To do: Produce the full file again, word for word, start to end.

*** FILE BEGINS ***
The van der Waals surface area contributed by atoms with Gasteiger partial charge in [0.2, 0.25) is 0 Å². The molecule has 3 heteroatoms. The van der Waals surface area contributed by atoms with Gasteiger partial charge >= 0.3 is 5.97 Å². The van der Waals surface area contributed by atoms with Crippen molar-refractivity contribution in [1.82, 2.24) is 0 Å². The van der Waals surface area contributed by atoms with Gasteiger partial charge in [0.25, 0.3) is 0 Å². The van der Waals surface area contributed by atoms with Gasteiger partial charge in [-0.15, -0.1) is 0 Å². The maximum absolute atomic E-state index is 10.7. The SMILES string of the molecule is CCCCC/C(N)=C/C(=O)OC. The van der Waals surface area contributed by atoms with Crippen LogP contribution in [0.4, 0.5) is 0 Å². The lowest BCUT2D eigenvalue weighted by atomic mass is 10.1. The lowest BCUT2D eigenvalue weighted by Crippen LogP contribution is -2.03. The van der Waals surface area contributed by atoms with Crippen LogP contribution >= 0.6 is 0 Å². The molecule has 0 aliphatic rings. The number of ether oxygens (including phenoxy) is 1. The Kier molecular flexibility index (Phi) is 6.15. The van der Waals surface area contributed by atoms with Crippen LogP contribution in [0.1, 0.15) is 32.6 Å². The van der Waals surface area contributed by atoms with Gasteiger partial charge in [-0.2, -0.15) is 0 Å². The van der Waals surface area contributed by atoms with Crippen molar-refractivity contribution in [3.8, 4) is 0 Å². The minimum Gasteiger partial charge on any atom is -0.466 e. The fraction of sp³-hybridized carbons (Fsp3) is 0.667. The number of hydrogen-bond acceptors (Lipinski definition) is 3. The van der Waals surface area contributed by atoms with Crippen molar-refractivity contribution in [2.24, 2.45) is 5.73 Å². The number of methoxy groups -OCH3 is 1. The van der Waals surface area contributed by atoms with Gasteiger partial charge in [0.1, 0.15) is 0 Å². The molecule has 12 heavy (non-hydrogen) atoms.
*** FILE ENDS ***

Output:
The van der Waals surface area contributed by atoms with Gasteiger partial charge in [0.2, 0.25) is 0 Å². The molecule has 3 heteroatoms. The van der Waals surface area contributed by atoms with Gasteiger partial charge >= 0.3 is 5.97 Å². The van der Waals surface area contributed by atoms with Crippen molar-refractivity contribution in [1.82, 2.24) is 0 Å². The van der Waals surface area contributed by atoms with Gasteiger partial charge in [0.25, 0.3) is 0 Å². The van der Waals surface area contributed by atoms with Gasteiger partial charge in [-0.15, -0.1) is 0 Å². The maximum absolute atomic E-state index is 10.7. The SMILES string of the molecule is CCCCC/C(N)=C/C(=O)OC. The van der Waals surface area contributed by atoms with Crippen LogP contribution in [0.4, 0.5) is 0 Å². The lowest BCUT2D eigenvalue weighted by atomic mass is 10.1. The lowest BCUT2D eigenvalue weighted by Crippen LogP contribution is -2.03. The van der Waals surface area contributed by atoms with Crippen LogP contribution >= 0.6 is 0 Å². The molecule has 0 aliphatic rings. The number of ether oxygens (including phenoxy) is 1. The Kier molecular flexibility index (Phi) is 6.15. The van der Waals surface area contributed by atoms with Crippen LogP contribution in [0.1, 0.15) is 32.6 Å². The van der Waals surface area contributed by atoms with Gasteiger partial charge in [-0.2, -0.15) is 0 Å². The van der Waals surface area contributed by atoms with Crippen molar-refractivity contribution in [3.8, 4) is 0 Å². The minimum Gasteiger partial charge on any atom is -0.466 e. The fraction of sp³-hybridized carbons (Fsp3) is 0.667. The number of hydrogen-bond acceptors (Lipinski definition) is 3. The van der Waals surface area contributed by atoms with Crippen molar-refractivity contribution in [2.24, 2.45) is 5.73 Å². The number of methoxy groups -OCH3 is 1. The van der Waals surface area contributed by atoms with Gasteiger partial charge in [0.1, 0.15) is 0 Å². The molecule has 12 heavy (non-hydrogen) atoms.